For its first 30 years, the program remained relatively small and captured little public attention. By the late 1960s, however, AFDC rolls had begun to rise, boosted by an inflow of mothers who had never been married and may never have worked. Meanwhile, in sharp contrast, married women with young children were moving into the labor market. The change in the composition of welfare recipients and the growing acceptance of working mothers put a spotlight on the AFDC program, prompting two decades of policy and academic research on how to better integrate poor single mothers into the workforce. (For an excellent review of the pre-welfare reform research see Moffitt 2003.)

Despite considerable efforts to modify the AFDC system to encourage work and reduce lifetime dependence, caseloads continued to rise and recipient outcomes continued to deteriorate. In 1996, PRWORA was passed, completely replacing the AFDC system with TANF, a new state-based, work-oriented program. Key reforms included shifting control of federal funds to states while requiring states to meet federally determined goals such as employment targets, imposing a five-year lifetime limit on benefits, and requiring beneficiaries to perform certain kinds of work, look for a job, or receive vocational training within two years of enrollment in order to continue qualifying for aid.

Figure 1 AFDC/TANF caseloads and welfare dependency rate of single mothers

Figure 1. AFDC/TANF caseloads and welfare dependency rate of single mothers

Sources: U.S. Department of Health and Human Services, March CPS.

The average effects of welfare reform

PRWORA's passage came after a long and nearly continuous decline in welfare caseloads had already begun (see Figure 1). Even before PRWORA, states were experimenting with some of the incentives and limits that would eventually shape the law. As the figure shows, these state initiatives began reducing caseloads as early as 1994. As the number of beneficiaries declined, so did welfare dependence—the proportion of individuals living in families receiving more than half of their total annual family income from TANF, food stamps, or Supplemental Security Income (U.S. DHHS 2008). The decline in broader welfare dependence suggests that the reduction in welfare caseloads was not due to mothers shifting to other government programs. These positive aggregate statistics spurred considerable research on PRWORA's long-term effects and on the economic well-being of single mothers more generally. In general, the research corroborates the good news suggested by the aggregate trends. After PRWORA, single mothers worked more and had higher net earnings, higher family income, and lower rates of poverty (Moffitt 2003, 2008 and Blank 2002, 2006).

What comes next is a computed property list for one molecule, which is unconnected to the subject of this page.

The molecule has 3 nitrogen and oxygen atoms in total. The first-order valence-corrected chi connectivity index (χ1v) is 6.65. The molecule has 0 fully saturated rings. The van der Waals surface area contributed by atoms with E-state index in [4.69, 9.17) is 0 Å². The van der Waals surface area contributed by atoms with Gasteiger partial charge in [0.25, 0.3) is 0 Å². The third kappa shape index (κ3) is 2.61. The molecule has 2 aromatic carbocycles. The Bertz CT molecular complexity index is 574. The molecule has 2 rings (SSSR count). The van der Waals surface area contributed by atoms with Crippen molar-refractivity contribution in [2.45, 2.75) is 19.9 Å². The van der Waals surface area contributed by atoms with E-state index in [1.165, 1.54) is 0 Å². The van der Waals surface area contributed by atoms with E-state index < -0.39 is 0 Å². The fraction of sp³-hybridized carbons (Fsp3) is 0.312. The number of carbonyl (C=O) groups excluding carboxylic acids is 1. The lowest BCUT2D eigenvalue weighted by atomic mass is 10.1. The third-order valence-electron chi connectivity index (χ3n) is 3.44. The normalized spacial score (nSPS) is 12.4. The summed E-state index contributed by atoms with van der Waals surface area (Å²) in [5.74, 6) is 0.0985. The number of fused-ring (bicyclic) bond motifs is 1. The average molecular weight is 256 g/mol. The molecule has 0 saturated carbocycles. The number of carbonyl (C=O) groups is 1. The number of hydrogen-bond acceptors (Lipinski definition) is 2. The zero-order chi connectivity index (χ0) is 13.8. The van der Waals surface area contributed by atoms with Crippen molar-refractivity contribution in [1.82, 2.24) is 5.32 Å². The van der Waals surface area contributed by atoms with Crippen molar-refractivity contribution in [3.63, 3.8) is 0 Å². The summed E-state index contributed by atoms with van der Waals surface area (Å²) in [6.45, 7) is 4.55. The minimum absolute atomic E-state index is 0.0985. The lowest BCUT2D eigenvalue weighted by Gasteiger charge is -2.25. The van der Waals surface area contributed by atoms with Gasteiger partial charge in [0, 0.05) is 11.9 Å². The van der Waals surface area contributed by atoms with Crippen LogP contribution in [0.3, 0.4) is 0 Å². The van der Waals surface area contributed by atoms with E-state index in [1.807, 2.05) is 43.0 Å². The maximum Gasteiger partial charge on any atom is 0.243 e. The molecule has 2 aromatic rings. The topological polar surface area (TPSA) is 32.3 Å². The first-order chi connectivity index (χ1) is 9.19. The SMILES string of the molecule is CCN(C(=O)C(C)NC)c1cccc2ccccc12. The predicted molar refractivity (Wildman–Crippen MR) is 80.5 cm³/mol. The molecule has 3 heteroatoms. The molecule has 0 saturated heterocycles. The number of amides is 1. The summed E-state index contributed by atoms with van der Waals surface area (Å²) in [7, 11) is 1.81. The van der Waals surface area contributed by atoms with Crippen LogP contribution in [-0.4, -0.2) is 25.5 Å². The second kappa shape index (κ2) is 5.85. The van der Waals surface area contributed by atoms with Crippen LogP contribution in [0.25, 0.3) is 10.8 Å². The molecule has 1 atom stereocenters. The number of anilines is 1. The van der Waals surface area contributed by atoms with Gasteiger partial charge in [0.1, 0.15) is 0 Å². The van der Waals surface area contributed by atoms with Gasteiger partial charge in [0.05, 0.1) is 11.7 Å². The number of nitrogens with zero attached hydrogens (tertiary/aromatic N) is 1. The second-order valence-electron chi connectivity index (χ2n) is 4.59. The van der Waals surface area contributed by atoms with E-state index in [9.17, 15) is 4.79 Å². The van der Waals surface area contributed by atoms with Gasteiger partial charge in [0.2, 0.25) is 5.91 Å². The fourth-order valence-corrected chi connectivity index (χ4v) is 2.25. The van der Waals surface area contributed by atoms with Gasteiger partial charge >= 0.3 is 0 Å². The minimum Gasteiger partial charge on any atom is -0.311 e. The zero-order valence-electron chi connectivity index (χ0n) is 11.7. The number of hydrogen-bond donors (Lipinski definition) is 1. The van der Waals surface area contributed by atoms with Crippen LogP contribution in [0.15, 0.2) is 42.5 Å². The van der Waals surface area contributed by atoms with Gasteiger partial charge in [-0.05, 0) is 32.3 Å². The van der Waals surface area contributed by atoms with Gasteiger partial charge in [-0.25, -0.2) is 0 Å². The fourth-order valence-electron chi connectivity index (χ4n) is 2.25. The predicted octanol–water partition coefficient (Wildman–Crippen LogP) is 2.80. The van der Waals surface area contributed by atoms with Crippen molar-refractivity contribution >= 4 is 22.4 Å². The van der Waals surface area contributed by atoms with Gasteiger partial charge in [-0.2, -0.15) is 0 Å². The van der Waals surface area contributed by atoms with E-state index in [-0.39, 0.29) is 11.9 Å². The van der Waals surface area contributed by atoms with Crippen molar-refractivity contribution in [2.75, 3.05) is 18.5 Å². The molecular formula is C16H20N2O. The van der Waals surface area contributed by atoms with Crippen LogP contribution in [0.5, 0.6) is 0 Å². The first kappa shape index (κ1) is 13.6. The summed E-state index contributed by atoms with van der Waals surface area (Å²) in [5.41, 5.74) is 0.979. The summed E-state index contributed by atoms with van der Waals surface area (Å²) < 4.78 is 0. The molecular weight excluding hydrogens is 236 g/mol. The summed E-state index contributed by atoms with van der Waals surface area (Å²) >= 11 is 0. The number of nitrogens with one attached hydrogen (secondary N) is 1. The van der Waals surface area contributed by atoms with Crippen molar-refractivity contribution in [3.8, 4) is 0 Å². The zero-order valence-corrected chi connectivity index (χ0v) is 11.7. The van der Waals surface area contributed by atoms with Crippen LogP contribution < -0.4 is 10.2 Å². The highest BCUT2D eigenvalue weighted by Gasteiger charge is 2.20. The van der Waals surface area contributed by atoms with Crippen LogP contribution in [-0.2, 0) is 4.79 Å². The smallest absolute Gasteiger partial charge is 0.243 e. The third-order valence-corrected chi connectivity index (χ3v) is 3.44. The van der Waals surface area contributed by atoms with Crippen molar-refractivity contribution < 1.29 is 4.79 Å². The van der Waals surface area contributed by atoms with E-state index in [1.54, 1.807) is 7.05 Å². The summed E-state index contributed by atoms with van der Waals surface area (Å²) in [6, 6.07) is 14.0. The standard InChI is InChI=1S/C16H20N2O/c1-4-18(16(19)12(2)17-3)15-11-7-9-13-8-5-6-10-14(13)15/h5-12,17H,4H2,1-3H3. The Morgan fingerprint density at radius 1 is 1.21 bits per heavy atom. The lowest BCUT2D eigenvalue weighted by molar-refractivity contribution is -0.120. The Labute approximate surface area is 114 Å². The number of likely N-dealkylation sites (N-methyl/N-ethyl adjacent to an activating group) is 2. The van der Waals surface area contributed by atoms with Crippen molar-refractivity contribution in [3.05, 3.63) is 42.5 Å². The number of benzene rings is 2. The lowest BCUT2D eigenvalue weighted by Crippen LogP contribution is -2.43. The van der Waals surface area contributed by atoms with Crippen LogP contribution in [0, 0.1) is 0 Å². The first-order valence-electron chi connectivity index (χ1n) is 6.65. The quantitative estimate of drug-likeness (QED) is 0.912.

Distributional effects: A look at young single mothers

Although the average effects were positive, it should be asked to what extent reforms benefited all subgroups of single mothers, including those with significant hurdles to employment. We focus on one such vulnerable group: young single mothers age 18 to 24, the vast majority of whom have never been married, have less than a high school education, and little or no work experience. We use data from the Annual Social and Economic Supplement of the Current Population Survey (March CPS) to examine their labor force behavior and economic well-being. We compare the experiences of these very vulnerable single mothers to single mothers age 25 and older, and to women age 18 to 24 who are not single mothers.

Figure 2 Percent who worked at least 30 hours per week

Figure 2. Percent who worked at least 30 hours per week

Source: Authors' calculations using March CPS data. Note: Shaded bars indicate NBER recessions